Mr. Merkowitz commended the Chair, Mr. Magee, and Mr. Lubbers for getting this material out so quickly and made the substantive point that some of the templates where they would find language would not apply to what we are doing here in Maryland.

After a number of questions and points were raised, Ms. Schurman offered her opinion. She cited her experience on both sides of labor issues and said that her experience supports rules, specificity, clarity, timelines as elemental to fairness. This work, she said, will help the Board do its work. She said that to the degree we can be consistent with established labor law practice while acknowledging the unique missions, philosophies, and practices of the institutions of Maryland ’s higher education systems. She thought this a “tremendous” first draft. She also addressed the several “constituencies”—both sides, the eager and not eager—and urged them to be patient, work with the Board, as the Board is committed to rules fair to all parties.

Ms. Cooperman raised some concerns about the “silence” of the proposed regulations on classification of bargaining units as well as on challenges. The Chair indicated they were proceeding on assumptions that this is handled in statute, a point supported by Mr. Lubbers. After several Board members discussed the issues around differences in rules on different campuses, Mr. Merkowitz observed that whatever the Board puts out as proposed does provide some guidance to aid the parties and the Board in proceeding. The Chair added his hope that the parties would do all they could to work things out.

The Chair then suggested a need to assign to the Executive Director certain duties so that when October 1 arrives he will be able to minimize the confusion. After general concurrence,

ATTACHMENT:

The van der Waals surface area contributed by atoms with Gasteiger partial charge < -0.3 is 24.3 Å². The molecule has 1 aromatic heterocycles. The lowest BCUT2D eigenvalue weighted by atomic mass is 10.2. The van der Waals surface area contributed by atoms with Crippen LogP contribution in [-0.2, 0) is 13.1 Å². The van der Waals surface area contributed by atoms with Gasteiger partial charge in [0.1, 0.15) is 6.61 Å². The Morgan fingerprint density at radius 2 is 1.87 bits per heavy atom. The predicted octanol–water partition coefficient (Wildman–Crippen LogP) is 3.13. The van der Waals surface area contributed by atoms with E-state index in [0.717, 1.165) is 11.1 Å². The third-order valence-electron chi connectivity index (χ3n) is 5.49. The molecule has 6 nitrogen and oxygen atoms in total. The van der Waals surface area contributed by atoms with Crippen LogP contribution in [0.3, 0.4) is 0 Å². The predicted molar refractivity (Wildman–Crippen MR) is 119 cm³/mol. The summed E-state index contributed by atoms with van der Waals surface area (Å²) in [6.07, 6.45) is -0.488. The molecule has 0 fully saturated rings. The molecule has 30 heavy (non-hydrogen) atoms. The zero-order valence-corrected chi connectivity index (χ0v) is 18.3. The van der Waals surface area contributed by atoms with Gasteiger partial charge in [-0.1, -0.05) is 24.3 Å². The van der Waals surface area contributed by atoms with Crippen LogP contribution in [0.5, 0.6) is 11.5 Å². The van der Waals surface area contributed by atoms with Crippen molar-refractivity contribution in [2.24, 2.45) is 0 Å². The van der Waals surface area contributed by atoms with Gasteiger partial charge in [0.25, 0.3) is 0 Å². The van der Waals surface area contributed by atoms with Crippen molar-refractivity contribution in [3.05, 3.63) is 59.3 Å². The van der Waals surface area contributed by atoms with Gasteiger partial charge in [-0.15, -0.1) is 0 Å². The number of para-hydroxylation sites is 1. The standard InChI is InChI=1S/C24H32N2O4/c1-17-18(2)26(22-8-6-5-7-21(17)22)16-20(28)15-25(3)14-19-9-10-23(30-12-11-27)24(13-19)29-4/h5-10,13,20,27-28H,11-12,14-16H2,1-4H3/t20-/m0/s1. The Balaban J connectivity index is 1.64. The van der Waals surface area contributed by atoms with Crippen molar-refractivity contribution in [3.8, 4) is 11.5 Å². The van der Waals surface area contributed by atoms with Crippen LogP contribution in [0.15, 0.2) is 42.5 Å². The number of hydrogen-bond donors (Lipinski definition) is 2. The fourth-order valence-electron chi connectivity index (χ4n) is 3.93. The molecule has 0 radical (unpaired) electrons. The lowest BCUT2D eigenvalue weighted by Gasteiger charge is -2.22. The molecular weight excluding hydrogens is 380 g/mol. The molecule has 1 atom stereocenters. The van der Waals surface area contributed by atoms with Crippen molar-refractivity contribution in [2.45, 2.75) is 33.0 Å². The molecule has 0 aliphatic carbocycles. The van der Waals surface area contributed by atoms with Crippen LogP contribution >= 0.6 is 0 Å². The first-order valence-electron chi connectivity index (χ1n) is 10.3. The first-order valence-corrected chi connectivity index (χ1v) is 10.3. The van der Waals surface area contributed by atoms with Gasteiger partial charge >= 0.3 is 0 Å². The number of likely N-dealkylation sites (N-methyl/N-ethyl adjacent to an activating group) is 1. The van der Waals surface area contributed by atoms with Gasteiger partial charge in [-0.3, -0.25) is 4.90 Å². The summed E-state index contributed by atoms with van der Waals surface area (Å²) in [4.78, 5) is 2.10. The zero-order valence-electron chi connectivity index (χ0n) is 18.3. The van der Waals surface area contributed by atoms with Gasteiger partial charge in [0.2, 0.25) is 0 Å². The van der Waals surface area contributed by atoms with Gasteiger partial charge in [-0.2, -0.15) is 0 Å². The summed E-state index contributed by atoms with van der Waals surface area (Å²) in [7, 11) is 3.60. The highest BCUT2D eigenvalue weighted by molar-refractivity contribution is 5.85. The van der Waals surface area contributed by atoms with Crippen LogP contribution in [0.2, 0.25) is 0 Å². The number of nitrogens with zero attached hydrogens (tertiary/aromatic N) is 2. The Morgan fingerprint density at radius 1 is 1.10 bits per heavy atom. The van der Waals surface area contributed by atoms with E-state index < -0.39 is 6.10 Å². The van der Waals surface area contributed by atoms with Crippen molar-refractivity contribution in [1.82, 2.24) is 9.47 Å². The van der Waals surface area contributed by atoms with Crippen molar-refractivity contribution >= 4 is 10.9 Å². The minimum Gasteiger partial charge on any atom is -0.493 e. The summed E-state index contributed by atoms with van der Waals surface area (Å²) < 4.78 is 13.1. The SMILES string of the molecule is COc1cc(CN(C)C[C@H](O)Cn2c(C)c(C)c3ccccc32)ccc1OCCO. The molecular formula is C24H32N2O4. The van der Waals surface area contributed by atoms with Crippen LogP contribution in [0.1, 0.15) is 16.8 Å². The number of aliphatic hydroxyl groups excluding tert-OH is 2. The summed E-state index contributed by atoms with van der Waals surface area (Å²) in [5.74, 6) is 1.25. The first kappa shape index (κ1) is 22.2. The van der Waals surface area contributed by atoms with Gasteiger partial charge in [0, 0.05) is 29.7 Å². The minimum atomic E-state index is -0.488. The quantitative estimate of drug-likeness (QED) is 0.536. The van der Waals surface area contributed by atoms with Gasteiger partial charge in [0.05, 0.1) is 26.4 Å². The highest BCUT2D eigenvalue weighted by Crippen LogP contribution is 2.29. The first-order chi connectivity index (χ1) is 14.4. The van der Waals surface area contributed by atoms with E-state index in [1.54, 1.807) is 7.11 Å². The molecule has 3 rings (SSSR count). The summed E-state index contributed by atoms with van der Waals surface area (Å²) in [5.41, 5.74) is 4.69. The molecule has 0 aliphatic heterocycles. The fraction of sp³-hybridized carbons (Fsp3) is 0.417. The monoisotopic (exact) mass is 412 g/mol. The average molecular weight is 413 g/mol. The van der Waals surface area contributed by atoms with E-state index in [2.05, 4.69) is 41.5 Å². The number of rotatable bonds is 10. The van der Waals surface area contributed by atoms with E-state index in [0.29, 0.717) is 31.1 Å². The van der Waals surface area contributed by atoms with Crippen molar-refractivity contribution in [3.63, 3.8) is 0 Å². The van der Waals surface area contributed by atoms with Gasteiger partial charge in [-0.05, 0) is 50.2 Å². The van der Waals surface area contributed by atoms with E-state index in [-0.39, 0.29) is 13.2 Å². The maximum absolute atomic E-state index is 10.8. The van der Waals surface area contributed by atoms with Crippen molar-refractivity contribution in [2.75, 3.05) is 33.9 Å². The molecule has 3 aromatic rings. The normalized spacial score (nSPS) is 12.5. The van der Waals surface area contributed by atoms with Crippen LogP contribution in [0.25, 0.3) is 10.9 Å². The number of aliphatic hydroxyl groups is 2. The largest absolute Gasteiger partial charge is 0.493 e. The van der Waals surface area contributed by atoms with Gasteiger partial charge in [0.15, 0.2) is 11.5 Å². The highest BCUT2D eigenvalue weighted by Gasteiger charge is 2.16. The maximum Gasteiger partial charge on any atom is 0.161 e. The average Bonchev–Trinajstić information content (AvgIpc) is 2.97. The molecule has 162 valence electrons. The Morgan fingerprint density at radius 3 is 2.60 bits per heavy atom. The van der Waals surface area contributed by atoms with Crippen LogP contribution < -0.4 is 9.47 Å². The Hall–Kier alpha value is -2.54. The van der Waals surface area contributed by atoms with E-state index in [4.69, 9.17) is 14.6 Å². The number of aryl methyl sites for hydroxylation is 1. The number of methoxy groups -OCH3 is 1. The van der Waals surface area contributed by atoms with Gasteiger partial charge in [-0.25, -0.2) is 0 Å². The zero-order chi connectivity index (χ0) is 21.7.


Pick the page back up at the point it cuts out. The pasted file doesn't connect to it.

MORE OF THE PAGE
Mr. Gant moved and Ms. Schurman seconded the following motion:

That the Executive Director be charged to receive petitions and determine whether they were valid including having sufficient valid interest cards. That the Executive Director then certify any valid petitioner as eligible for standing to be elected exclusive representative. Further, that the Executive Director develop specific plans and rules for each unit in which there will be an election with the collaboration of the institution and any qualified candidate unions, and, with these in place, the Executive Director supervise and conduct the elections. (Carried 5-0)


A number of individuals took the opportunity to present remarks during the public comment period. Among them, Mr. Frank Stegman on behalf of the University System of Maryland expressed their commitment to the process and indicated they believed the Board’s reliance on separate work plans for each election unit is consistent with the decentralized system. Also, AFSMCE representatives expressed a desire to get on with the process, applauded the pulling together of draft regulations so quickly, and indicated they would file petitions on October 1. They were also concerned about protecting the rights of signers by having the elections reasonably soon. Mr Roy Ross of the organization known as CUSS indicated concern about the “gray” areas of CUSS’s mission with collective bargaining. He indicated some of the history of CUSS and sought clarification of CUSS’s role for staff electing no representative. Representatives of the Maryland Classified Employees Association also commented.


The Board entered Executive Session for the purpose of discussing legal advice and personnel matters.


Respectfully submitted by Karl Pence, Executive Director

[Minutes approved at the December 20, 2001 board meeting.]